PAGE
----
Methods, Standards, and Work Design: Introduction

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METHODS, STANDARDS, AND WORK DESIGN: INTRODUCTION
Methods Engineering
* Entails analyses at two different times during the history of a product * The methods engineer is responsible for designing and developing the various work centers where the product will be produced * That engineer must continually restudy the work centers to find a better way to produce the product and improve its quality Methods Engineering Procedure

* Select the project
* Gather and present the data
* Analyze the data
* Develop the ideal method
* Present and install the method
* Develop a job analysis
* Establish time standards
* Follow up the method
Work Design
* As part of developing or maintaining the new method, the principles of work design must be used to fit the task and workstation ergonomically to the human operator. Standards
* Standards are the end result of time study or work measurement. * This technique establishes a time standard allowed to perform a given task, based on the measurements of work content of the prescribed method, with due consideration for fatigue and for personal and unavoidable delays. Techniques used by time analysts

* Stopwatch time study
* Computerized data collection,
* standard data,
* predetermined time systems,
* work sampling and
* estimates based on historical data
PROBLEM-SOLVING TOOLS
Exploratory tools
* Pareto analysis
* Fish diagrams
* Gantt chart
* PERT charting
* Job/worksite analysis guide
Pareto Analysis
* Named after Vilfredo Pareto -an Italian economist
* Items identified and ordered on common scale in decreasing frequency, creating a cumulative distribution Fish-bone Diagrams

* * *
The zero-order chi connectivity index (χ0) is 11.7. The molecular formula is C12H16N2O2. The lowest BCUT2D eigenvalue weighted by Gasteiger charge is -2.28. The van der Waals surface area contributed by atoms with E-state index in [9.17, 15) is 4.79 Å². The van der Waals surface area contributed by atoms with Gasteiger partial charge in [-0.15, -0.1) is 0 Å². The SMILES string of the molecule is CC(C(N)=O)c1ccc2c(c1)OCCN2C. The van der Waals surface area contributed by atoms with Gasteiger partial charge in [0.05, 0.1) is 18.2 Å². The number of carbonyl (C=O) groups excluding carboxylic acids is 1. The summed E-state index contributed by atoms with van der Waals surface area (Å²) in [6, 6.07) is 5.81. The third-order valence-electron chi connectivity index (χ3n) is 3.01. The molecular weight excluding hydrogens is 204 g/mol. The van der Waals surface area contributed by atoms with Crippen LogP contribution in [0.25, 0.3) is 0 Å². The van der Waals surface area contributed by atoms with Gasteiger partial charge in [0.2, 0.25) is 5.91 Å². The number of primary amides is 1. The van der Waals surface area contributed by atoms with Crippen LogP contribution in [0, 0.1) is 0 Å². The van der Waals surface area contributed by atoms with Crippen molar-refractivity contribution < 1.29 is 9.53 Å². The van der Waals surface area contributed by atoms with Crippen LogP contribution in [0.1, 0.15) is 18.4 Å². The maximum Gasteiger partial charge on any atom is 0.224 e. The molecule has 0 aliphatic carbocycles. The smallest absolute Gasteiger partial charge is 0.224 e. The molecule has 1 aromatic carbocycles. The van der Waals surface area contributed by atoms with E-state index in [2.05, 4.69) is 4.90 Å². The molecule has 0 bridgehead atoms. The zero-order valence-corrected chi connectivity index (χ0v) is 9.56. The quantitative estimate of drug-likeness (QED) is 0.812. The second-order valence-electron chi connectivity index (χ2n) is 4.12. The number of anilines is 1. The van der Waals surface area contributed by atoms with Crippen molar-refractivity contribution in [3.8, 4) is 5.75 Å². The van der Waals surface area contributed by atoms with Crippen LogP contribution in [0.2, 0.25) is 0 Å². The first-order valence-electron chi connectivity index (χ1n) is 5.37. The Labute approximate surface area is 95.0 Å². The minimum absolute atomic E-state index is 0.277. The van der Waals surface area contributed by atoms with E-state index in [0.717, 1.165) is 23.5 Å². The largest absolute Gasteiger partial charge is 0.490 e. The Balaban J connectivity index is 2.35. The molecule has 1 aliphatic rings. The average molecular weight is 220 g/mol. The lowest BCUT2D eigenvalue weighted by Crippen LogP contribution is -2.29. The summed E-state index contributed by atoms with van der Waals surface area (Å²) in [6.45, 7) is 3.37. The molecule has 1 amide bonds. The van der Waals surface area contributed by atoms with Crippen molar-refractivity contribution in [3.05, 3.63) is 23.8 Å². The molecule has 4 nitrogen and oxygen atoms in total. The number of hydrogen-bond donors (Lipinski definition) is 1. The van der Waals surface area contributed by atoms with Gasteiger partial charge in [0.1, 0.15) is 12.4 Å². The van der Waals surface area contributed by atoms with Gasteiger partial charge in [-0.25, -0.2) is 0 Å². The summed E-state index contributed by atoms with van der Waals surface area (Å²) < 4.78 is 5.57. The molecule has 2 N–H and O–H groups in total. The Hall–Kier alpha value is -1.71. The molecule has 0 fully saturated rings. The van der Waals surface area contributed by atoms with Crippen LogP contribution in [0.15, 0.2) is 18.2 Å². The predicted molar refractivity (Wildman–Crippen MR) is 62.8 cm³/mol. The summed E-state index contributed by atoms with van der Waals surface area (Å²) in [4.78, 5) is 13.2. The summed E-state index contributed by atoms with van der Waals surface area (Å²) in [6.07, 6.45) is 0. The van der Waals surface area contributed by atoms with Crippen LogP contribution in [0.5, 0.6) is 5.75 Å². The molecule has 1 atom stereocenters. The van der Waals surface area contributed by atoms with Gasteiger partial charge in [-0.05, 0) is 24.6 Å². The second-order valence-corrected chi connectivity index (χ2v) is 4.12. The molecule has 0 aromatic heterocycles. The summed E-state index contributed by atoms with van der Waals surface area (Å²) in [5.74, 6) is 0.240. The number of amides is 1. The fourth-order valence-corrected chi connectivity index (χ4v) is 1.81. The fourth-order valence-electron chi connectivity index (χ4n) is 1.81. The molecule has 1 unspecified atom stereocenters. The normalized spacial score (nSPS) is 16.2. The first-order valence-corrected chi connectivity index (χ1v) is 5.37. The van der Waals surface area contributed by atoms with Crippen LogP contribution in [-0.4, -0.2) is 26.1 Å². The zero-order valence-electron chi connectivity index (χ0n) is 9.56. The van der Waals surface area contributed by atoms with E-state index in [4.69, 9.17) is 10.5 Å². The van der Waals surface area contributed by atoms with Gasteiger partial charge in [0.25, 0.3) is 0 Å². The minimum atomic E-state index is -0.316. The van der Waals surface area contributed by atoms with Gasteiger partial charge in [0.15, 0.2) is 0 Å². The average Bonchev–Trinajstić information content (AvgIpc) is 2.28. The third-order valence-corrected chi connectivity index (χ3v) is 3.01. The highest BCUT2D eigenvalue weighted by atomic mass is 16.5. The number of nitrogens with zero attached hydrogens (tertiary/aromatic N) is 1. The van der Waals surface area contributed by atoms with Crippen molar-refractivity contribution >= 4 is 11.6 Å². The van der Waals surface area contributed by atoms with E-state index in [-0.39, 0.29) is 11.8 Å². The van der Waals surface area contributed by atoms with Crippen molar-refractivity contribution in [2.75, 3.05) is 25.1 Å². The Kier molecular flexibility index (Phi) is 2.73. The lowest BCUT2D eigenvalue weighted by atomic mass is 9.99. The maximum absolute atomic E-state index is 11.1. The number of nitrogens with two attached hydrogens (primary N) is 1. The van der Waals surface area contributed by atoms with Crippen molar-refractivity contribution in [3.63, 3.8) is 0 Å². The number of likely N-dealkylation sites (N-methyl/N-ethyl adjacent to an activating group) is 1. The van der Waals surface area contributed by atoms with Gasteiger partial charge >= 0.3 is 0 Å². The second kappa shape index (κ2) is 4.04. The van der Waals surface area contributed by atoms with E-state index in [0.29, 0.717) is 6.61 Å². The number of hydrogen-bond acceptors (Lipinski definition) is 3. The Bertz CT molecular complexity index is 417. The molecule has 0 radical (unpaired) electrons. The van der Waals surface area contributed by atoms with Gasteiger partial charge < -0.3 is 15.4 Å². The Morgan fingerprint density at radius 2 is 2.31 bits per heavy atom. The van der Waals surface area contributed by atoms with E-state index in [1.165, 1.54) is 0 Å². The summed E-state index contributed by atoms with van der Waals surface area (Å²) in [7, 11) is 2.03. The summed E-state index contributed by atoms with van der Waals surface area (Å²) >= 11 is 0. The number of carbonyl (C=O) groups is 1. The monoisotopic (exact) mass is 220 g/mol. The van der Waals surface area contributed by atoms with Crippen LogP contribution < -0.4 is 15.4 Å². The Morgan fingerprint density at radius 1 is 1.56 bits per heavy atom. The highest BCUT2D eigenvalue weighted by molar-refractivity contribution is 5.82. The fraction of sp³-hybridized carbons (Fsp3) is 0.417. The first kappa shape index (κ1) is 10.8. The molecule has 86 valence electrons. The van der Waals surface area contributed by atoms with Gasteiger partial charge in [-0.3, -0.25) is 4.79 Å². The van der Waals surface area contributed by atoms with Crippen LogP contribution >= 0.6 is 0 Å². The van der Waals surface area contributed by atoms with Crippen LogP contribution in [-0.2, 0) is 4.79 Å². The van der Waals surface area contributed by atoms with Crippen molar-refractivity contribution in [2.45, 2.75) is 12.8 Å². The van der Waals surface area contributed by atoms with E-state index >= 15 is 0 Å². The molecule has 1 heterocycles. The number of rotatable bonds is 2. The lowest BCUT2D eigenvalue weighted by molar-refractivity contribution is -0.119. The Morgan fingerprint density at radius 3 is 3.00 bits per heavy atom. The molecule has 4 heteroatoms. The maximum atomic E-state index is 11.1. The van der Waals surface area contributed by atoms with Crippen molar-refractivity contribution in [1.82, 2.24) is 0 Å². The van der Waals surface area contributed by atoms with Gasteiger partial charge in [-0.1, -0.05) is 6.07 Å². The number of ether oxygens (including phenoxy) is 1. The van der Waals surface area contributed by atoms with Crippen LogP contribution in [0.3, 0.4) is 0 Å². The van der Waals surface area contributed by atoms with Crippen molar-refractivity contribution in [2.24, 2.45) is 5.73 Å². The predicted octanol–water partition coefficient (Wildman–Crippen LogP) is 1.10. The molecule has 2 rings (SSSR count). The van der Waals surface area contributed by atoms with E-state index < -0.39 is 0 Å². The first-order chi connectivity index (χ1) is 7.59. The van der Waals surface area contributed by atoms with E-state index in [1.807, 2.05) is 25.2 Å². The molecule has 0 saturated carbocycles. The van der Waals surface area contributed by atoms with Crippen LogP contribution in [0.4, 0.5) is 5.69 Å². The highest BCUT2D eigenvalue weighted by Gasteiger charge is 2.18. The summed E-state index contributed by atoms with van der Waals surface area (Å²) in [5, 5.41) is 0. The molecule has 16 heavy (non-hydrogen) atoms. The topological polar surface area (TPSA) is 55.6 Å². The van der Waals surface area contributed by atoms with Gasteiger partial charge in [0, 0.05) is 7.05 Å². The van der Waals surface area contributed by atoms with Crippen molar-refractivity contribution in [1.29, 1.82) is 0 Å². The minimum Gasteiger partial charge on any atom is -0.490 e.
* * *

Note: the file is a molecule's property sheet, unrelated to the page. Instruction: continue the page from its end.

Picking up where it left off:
* Cause-and-effect diagrams
* Identified problem or undesirable result is the “head” * Contributing factors are the “bones”
* Typical categories include: Human, machine, methods, materials, environment, and administrative * Estimates associated probabilities
Gantt Chart
* Used for planning of complex projects
* Shows expected start and completion times, also duration of events * Similarly, major events can be broken into smaller sub-tasks * Shade the bars to show actual completion time
PERT Chart
* Program Evaluation and Review Technique (PERT) is a planning and control tool * Also known as Network Diagram or Critical Path
* Developed in 1950’s
* CPM by DuPont for chemical plants (1957)
* PERT by Booz, Allen & Hamilton with the U.S. Navy, for Polaris missile (1958) * Consider precedence relationships and interdependencies Job/Worksite Analysis Guide
* Perform a walkthrough observing the area, worker, task, environment, administrative constraints, etc… * Develop an overall perspective of the situation
* Particularly useful in workstation redesign
Recording and Analysis Tools
* Operation Process Chart
* Flow Process Chart
* Flow Diagram
* Worker and Machine Process Charts
* Gang Process Charts
Operation Process Chart
* Chronological sequence of all operations, inspections, time allowances, materials * Depicts entrance and exit of all components and sub-assemblies and products * Provides information on the number of employees required time for jobs and inspections Flow Process Chart

* More detailed, fit for closer observation of smaller components or assemblies * Shows all moves (distances) and storage delays (times) for product movement in plant * Aids in the reduction of hidden costs, “Muda.”

* Can be beneficial for plant layout suggestions
Flow Diagram
* Pictorial representation of the layout of the plant
* Good supplement to the Flow Process Chart
* Indicates path travelled
Worker and Machine Process Charts
* Used to study, analyze, and improve one workstation
* Shows the time relationship between working cycle of the person and the operating cycle of the...
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